How will Global Minimum Tax impact companies in the Baltic?

  • 2024-06-14
  • Aija Lasmane, Sorainen Tax partner

What is Global Minimum Tax?

On October 8, 2021 an agreement between OECD countries was reached on two work directions regarding business income taxation, of which:

- the first pillar relates to new profit-sharing rules, which aim to redistribute the surplus profits of large international groups to jurisdictions where consumers or users are located, regardless of whether the group companies are physically located in those jurisdictions. The first pillar is still under discussion;

- the second pillar envisages the introduction of a Global Minimum Tax for large international business groups. 

Both pillars aim to address different but related issues related to the ever-increasing globalization and digitization of the economy. The dual objectives of Pillar One and Pillar Two policies are to address base erosion/profit shifting and to provide a basis for preventing excessive tax competition between jurisdictions.

On December 15, 2022, the Council of the EU approved a directive on determining the Global Minimum Tax level for international business groups in the EU (the Directive).

The Directive introduces international business tax reforms at the EU level in accordance with Pillar Two, setting the conditions for the introduction and application of the Global Minimum Tax in EU countries, mainly for the profits of large international groups operating in the internal market and beyond.

Pillar Two is a revolutionary tax system that will apply uniformly worldwide. It is designed to ensure that multinational enterprises pay a minimum tax of 15 % on the local income arising in each jurisdiction where they operate. 

Who is affected?

Global Minimum Taxation affects multinational groups with a minimum turnover of EUR 750 million. According to OECD estimates, this means that around 8.000 enterprises worldwide are be subject to this tax. The intention of Pillar Two is to ensure that the income of enterprises arising in the countries in which they operate is taxed at an effective rate of at least 15 % through the levying of a "top-up tax".

The rules on Global Minimum Tax are highly complex and it is already apparent that the corresponding tax compliance/accounting effort - as well as the time needed for this - will be immense. A comprehensive "Top-up Tax Information Return" must be filed for each company and permanent establishment to be included, and significant penalties may be imposed for a late or omitted submission. For the companies affected by this, the question now arises as to what potential impact the national implementation of Pillar Two rules will have on their internal processes and how future compliance can be ensured.

Top-up tax can be levied 

- either at the level of the so-called "Ultimate Parent Entity", i.e. the parent company of the group, or 

- in the country of the companies that are effectively low-taxed (so-called Domestic Top-Up Tax). 

Baltic countries elected not to apply the Top-up tax for the Ultimate Parent Entities located in the Baltic countries for six consecutive fiscal years beginning from 31 December, 2023 until January 1, 2030 in accordance with Article 50 of the Directive (exemption available for the Member States in which no more than twelve ultimate parent entities of groups within the scope of this Directive are located).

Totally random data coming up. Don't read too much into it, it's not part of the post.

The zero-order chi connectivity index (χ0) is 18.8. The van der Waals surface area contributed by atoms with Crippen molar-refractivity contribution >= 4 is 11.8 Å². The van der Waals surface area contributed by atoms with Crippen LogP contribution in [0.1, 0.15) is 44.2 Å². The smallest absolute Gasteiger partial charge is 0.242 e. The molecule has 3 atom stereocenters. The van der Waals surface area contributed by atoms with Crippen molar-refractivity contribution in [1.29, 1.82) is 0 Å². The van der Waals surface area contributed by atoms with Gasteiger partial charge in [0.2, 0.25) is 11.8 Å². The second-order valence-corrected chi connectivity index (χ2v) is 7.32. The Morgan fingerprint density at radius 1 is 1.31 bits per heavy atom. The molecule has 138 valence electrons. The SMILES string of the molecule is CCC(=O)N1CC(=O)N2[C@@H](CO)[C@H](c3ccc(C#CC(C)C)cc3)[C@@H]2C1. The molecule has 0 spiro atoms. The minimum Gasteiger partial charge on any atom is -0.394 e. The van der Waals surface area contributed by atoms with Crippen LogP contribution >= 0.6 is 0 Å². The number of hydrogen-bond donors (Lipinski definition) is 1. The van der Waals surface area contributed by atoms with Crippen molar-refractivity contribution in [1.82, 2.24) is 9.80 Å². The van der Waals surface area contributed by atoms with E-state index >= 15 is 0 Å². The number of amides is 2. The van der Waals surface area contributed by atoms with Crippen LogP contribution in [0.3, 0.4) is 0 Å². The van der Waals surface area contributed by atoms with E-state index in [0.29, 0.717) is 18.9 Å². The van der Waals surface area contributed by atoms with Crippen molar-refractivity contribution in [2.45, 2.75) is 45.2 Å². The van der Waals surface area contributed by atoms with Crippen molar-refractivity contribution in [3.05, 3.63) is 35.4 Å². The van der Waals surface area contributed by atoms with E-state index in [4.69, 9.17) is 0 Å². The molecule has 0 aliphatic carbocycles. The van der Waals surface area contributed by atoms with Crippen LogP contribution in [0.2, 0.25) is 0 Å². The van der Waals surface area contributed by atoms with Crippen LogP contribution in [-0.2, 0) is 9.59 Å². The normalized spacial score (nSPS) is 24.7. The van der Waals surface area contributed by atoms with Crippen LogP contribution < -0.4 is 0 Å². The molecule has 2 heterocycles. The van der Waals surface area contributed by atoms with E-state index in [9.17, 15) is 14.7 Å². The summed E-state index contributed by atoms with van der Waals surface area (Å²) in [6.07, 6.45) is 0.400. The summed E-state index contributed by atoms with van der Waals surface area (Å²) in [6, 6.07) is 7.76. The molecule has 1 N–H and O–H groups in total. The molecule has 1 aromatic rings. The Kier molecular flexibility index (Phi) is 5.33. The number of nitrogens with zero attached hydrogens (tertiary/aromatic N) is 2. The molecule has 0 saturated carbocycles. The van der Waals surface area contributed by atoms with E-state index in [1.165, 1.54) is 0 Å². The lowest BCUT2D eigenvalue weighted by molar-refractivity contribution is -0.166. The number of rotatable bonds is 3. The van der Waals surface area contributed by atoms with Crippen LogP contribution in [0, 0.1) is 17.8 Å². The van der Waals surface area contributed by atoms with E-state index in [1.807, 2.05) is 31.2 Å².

However, the exemption for the Ultimate Parent Entities does not release the Baltic subsidiaries of qualifying multinational groups to calculate Global Minimum Tax (except if they qualify for De minimis exclusion). For the local subsidiaries De minimis exclusion according to Article 30 of the Directive is available for the fiscal year, if:

(a) the average qualifying revenue of all constituent entities located in the jurisdiction is less than EUR 10,000,000; and

(b) the average qualifying income or loss of all constituent entities in such jurisdiction is a loss or is less than EUR 1,000,000.

Currently, we are monitoring if and how the domestic top-up taxes will be introduced in the Baltic countries. 

The issue is not so urgent in Latvia and Estonia, which have eligible distribution tax systems. According to Article 40 of the Directive, a filing constituent entity may make an election for itself or with respect to another constituent entity that is subject to an eligible distribution tax system to include the amount determined as a deemed distribution tax and postpone the tax payment up to four years.

Lithuania has not introduced the domestic top-up tax yet. In some cases, this could potentially result in additional calculated tax at the level of the Ultimate Parent Entity. The probability is quite high because the nominal corporate income tax rate in Lithuania is 15%, and several tax incentives can decrease the effective tax rate significantly below 15%. Nevertheless, the Law transposing the Directive will enter into force in Lithuania from 1 July this year, which at this stage, in parallel to the postponement of the above-mentioned provisions until 2030, specifies the obligation for entities affected to report data on the annual results. However, given that Lithuanian entities are likely to be adversely affected by the Global Minimum Tax, the market expects that the Government will consider and suggest proposals on how to substitute existing corporate income tax exemptions effectively for such entities.

Thanks to the Sorainen business partnering model with the WTS Global network of tax advisors, we are familiar with international group tax structures and have established one of the most innovative tax advisory concepts on the market. We also apply this special expertise when advising on Pillar Two.